500 Miles Across Texas To Honor Child Cancer Patients
For Sugar Land resident and 93Q morning radio show host Kevin Kline, it all begins and ends with the children battling cancer at Texas Children’s Cancer Center. It was one young patient four years ago that inspired him to start running, and it is for all the patients that he embarked Sunday on a history-making 500-mile run across Texas.
Kline left Dec. 20 from Dallas, and plans to begin at 7 a.m. every morning and running 10 hours a day for 13 days, making his way to the State Capital in Austin, the Alamo in San Antonio and ending on the steps of Texas Children’s Hospital in the Medical Center.
Kline is the president and founder of the Snowdrop Foundation, which raises money for Texas Children’s Cancer Center. The money supports the center’s work in pediatric cancer research, provides twice annual weekend excursions for patients, and awards college scholarships to pediatric cancer patients and childhood cancer survivors.
Kline started the foundation as a birthday present to the young woman, Chelsea, who was his inspiration to run his first marathon.
Kline was participating in his radio station’s annual fundraising event at Texas Children’s Hospital’s outpatient chemotherapy center in 2005 when he saw a young girl walk in. She walked over to a group of young children, all bald from the effects of the cancer treatment, and played with them for four hours.
Kline said he assumed she was a volunteer, noticing she had beautiful, long brown hair. During a break, he walked over to her and said he was impressed that she was spending her time helping the young patients, and she told him she was one of the patients, not a volunteer.
“I said you don’t look sick at all,” said Kline. “She said, ‘I’m not, I just have cancer.’”
The girl was 15-year-old Chelsea, who had been told she had only a 10 percent chance to live to see her 16th birthday because of a rare cancer. Chelsea did see her 16th birthday, but spent it in the hospital and passed away later that year. Kline served as a pallbearer at her funeral.
During her battle with the disease in 2006, she underwent a 28-hour surgery.
“I told her in honor of her ‘marathon surgery’ I would run a marathon for her,” said Kline, who ran his first marathon in 2007. After Chelsea passed away, he created the Snowdrop Foundation in her honor.
Kline relates everything about his 500-mile trek to children battling cancer – he says he will likely lose 8 to 10 lbs. during the 13 days as he runs between 7,000 and 9,000 calories a day, and look quite different in the end, not unlike the patients as they fight for their lives. He says the journey will have ups and downs, but it isn’t a race, he just needs to get from point A to point B.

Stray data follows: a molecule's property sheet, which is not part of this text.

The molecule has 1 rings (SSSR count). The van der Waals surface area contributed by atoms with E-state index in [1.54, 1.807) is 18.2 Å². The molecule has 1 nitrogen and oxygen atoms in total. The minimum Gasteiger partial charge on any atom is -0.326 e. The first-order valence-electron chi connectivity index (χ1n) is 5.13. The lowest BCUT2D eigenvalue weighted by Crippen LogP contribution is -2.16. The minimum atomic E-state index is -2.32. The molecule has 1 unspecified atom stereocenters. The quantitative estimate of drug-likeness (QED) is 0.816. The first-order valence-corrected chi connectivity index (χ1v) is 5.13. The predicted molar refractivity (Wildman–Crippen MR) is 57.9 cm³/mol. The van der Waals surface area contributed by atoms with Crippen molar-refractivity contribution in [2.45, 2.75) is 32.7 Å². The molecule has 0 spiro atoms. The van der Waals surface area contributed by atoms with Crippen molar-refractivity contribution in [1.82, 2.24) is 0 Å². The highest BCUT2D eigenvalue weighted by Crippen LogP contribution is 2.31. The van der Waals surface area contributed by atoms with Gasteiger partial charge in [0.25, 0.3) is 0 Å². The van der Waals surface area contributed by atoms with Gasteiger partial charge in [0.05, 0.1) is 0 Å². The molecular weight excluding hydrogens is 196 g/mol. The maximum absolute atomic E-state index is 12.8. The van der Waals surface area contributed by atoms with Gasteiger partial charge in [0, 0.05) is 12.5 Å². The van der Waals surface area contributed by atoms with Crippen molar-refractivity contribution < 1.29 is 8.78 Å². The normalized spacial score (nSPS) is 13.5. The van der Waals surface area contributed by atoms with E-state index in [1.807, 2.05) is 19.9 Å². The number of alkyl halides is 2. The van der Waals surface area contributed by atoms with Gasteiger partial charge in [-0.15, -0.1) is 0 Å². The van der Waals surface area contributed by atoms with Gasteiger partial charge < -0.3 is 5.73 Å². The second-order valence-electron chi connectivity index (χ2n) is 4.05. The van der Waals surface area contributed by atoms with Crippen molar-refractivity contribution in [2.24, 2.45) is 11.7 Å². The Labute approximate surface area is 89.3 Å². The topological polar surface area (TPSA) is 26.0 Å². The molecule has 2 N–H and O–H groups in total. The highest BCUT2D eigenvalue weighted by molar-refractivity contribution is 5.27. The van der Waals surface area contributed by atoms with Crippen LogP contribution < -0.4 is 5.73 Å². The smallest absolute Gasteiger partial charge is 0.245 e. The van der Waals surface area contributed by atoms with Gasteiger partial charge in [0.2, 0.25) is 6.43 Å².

“However long it takes,” said Kline. “Just like cancer patients. There are bumps along the way, nausea, complications, infections, but their ultimate goal is to remain positive and strong and get to the next point.”
He says the fact that he will run most of the time alone will mirror the isolation some young patients feel.
“When kids get diagnosed with cancer their friends stop coming around because they look different and the kids don’t know how to deal with it,” said Kline.
The ultimate goal of the run is to raise awareness of the Cancer Center and to raise $500,000 – twice what the Snowdrop Foundation has raised in its three-year existence. The money will be raised through corporate sponsors, individual donations, fundraisers from schools along the route and the sale of merchandise at the nightly stops, where there will be a “tent city,” food, music and the opportunity to spread the word about the work being done at the center.
Kline said he thinks many individual donations will come in after he finishes the run.
“There are a lot of people who don’t think I can do this,” said Kline. “Once we prove to those people how serious and passionate we are about this endeavor and that I have actually done it (the donations will come in.)”
Kline has dedicated a year to training for this endeavor, and has run the equivalent of seven marathons and three ultra-marathons since Jan. 1. The peak of his training was in October, when he topped out at 137 miles in one week.
He has gone through eight pairs of running shoes this year, which he is donating to another charity organization. He expects to go through three pairs of shoes during the 13-day run, and will auction those off to raise more money for the cause.
Kline said he started to get nervous a few weeks ago, when he realized what “a big torch” he was going to carry. He called Chelsea’s mother, and asked her if Chelsea was scared before she went into her 28-hour surgery.
“Her mom said no, because she knew what the outcome would be,” said Kline, an answer that eased Kline’s own apprehension.
During his training for the run, he ran the Grand Canyon, and talking about it leads him once again back to the children fighting for their lives.
“It was the hardest most grueling thing I have done, but it was also the most beautiful,” said Kline. “Obviously it’s the hardest thing they (the children) have done but when they get the news that they are in remission there are no more beautiful words in the world.”